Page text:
When Facebook (NASDAQ: FB) hired Sheryl Sandberg as its chief operating officer, her apparent job description was important, but simple: Be the adult -- make us money. By having a background growing Google's online sales channels, she was a perfect fit to help Facebook monetize its impressive user base. Facebook CEO Mark Zuckerberg commented on Ms. Sandberg at that time: "She has just about the most relevant industry experience for Facebook, especially since we need to scale our operations and scale them globally."
Ms. Sandberg arrived to find a company with a problem: Although it had tremendous user growth, it had no clear plan to financially benefit from from it. A Bloomberg Businessweek article recounts Ms. Sandberg's prescription: "The possibilities, she recalls, boiled down to two categories -- making users pay or making advertisers pay. Employees quickly agreed with her that the latter was far more appealing."
The change wasn't accepted by everybody -- some high-profile executives left -- and the company had bumps along the way, but now Facebook has provided a post-IPO return of more than 110%. And right now, Twitter (NYSE:TWTR) is in desperate need of its own Sheryl Sandberg.
A tale of two social media companies
Many of Facebook's bumps occurred quickly after the initial public offering. Flawed execution on behalf of Nasdaq essentially ended Facebook's honeymoon period and forced the company to confront analyst concerns, including mobile monetization, rather quickly in the middle of negative news coverage.
Meanwhile, microblogging site Twitter was also prepping for its IPO. And at that time, the zeitgeist was the exact opposite for Twitter; the company seemed to excel where Facebook struggled. Strong mobile presence, check. A sympathetic media, check. And eventually, a successful IPO, check.
Twitter's IPO was the exact opposite of Facebook's poor showing, where underwriter Morgan Stanley had to step in to support Facebook's price. Twitter rocketed up 73% on its first day, going from its IPO price of $26 per share to close at $44.90 per share. If you had followed the crowd that day into Twitter -- and not Facebook -- you'd actually be down on your investment, and would have missed a tremendous run for Facebook. The chart below provides proper context amid the backdrop of the greater S&P 500 index:
So what happened?
As you can see, Twitter started off well... so what happened? On fundamentals, the story centers on slowing user growth. But more broadly, the company seems to be facing an existential crisis much like Facebook had when it hired Sheryl Sandberg. In this case, the focus is less on user monetization, and more on how to grow members and timeline views.
Last quarter, the company tumbled after announcing an additional 13 million active users, a 5% increase, bringing its total to 284 million worldwide active users. However, when it comes to timeline views, the monthly active user reported a decrease of 7% when compared to last quarter's results.
Slowing monthly active user growth and decreases in monthly active user timeline views are concerning for a company that has reported a cumulative net loss of $452 million through the first three quarters of 2014. However, that figure includes an expensed $454 million in stock compensation expenses, and cash flow from operations (ex-stock compensation) of $38 million.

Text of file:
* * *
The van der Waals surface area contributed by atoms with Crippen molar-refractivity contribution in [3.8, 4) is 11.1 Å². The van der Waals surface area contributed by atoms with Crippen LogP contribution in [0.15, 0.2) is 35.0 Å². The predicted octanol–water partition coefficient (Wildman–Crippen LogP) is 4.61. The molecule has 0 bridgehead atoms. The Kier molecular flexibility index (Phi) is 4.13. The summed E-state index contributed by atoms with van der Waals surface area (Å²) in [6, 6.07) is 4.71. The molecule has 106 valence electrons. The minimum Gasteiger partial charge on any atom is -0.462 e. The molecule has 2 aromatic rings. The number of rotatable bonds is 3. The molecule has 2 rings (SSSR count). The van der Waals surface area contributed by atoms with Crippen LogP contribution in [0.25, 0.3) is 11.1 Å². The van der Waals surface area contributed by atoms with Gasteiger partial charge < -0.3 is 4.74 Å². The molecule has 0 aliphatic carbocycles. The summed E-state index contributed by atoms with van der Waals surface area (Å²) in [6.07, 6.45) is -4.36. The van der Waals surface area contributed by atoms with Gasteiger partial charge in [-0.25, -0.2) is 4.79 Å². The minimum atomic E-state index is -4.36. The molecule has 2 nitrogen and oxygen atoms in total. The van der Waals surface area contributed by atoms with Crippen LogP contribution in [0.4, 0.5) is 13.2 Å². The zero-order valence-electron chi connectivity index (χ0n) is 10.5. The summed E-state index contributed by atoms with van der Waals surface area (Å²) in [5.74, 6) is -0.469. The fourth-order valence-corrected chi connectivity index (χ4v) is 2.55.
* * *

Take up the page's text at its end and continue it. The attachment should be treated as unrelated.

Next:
What do you want to be when you grow up, Twitter?
The question for Twitter is how to best position its service to grow its user base. The company deftly beat Facebook for "second screen" dominance, even partnering with Nielsen Twitter TV Rankings, so it has won battles against its bigger rival. Not sure if this has been the game changer the company envisioned, but it was an incredible accomplishment.
Twitter is having problems solving its version of the friend paradox that should be more aptly termed the follower paradox. In addition to finding the service hard to navigate, it's hard for many new users to acquire significant followers. In the end, the service is set up like a cruel version of a high-school lunchroom, with power users being the "in crowd" unconcerned with following the new freshmen.
A Deutsche Bank study found that 60% of those who left Twitter did so with less than 10 followers, while only 5% did so with more than 100 followers. Twitter has tried to make the new user experience better by a detailed onboarding process, but it doesn't address the follower issue well.
Peter Thiel thinks Twitter's smoking too much pot; they just need a Sandberg
The company now finds itself trading below its market capitalization on the close of its amazing IPO; the company closed that day valued at $24 billion, but is now worth $23 billion. Adding insult to injury, a new Citigroup valuation finds that Instagram -- a Facebook-owned entity -- is worth $35 billion on its own.
Famed investor Peter Thiel once commented on Twitter's "horrible mismanagement" by stating they "probably" smoke too much pot. I'll leave the rhetorical flourishes to Mr. Thiel, but we both agree that, long term, this is an inherently valuable franchise. The question for Dick Costolo is, "Can you find an adult to extract that value?" Anybody know the next Sheryl Sandberg?
Jamal Carnette has no position in any stocks mentioned. The Motley Fool recommends Facebook and Twitter. The Motley Fool owns shares of Facebook and Twitter. Try any of our Foolish newsletter services free for 30 days. We Fools may not all hold the same opinions, but we all believe that considering a diverse range of insights makes us better investors. The Motley Fool has a disclosure policy.